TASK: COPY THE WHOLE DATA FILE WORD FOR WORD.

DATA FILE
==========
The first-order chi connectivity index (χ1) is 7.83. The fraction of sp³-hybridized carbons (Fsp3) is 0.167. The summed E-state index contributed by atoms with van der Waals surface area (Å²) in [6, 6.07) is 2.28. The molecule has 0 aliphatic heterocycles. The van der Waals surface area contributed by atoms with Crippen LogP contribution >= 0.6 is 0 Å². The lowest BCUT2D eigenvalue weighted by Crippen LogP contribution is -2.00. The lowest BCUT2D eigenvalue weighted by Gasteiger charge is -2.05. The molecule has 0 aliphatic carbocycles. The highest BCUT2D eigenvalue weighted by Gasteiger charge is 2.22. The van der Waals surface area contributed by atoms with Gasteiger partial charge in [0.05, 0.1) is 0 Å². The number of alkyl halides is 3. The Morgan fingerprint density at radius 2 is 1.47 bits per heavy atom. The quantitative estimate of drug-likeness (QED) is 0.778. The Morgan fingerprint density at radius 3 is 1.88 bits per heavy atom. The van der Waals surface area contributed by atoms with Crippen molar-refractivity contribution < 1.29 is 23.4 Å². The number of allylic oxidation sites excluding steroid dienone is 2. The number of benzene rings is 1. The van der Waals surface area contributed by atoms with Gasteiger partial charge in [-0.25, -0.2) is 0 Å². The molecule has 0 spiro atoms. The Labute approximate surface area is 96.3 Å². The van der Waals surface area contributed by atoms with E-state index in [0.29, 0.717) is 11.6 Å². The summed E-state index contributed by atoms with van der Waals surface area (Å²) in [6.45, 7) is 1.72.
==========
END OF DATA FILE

The first-order chi connectivity index (χ1) is 7.83. The fraction of sp³-hybridized carbons (Fsp3) is 0.167. The summed E-state index contributed by atoms with van der Waals surface area (Å²) in [6, 6.07) is 2.28. The molecule has 0 aliphatic heterocycles. The van der Waals surface area contributed by atoms with Crippen LogP contribution >= 0.6 is 0 Å². The lowest BCUT2D eigenvalue weighted by Crippen LogP contribution is -2.00. The lowest BCUT2D eigenvalue weighted by Gasteiger charge is -2.05. The molecule has 0 aliphatic carbocycles. The highest BCUT2D eigenvalue weighted by Gasteiger charge is 2.22. The van der Waals surface area contributed by atoms with Gasteiger partial charge in [0.05, 0.1) is 0 Å². The number of alkyl halides is 3. The Morgan fingerprint density at radius 2 is 1.47 bits per heavy atom. The quantitative estimate of drug-likeness (QED) is 0.778. The Morgan fingerprint density at radius 3 is 1.88 bits per heavy atom. The van der Waals surface area contributed by atoms with Crippen molar-refractivity contribution < 1.29 is 23.4 Å². The number of allylic oxidation sites excluding steroid dienone is 2. The number of benzene rings is 1. The van der Waals surface area contributed by atoms with Gasteiger partial charge in [-0.25, -0.2) is 0 Å². The molecule has 0 spiro atoms. The Labute approximate surface area is 96.3 Å². The van der Waals surface area contributed by atoms with E-state index in [0.29, 0.717) is 11.6 Å². The summed E-state index contributed by atoms with van der Waals surface area (Å²) in [6.45, 7) is 1.72.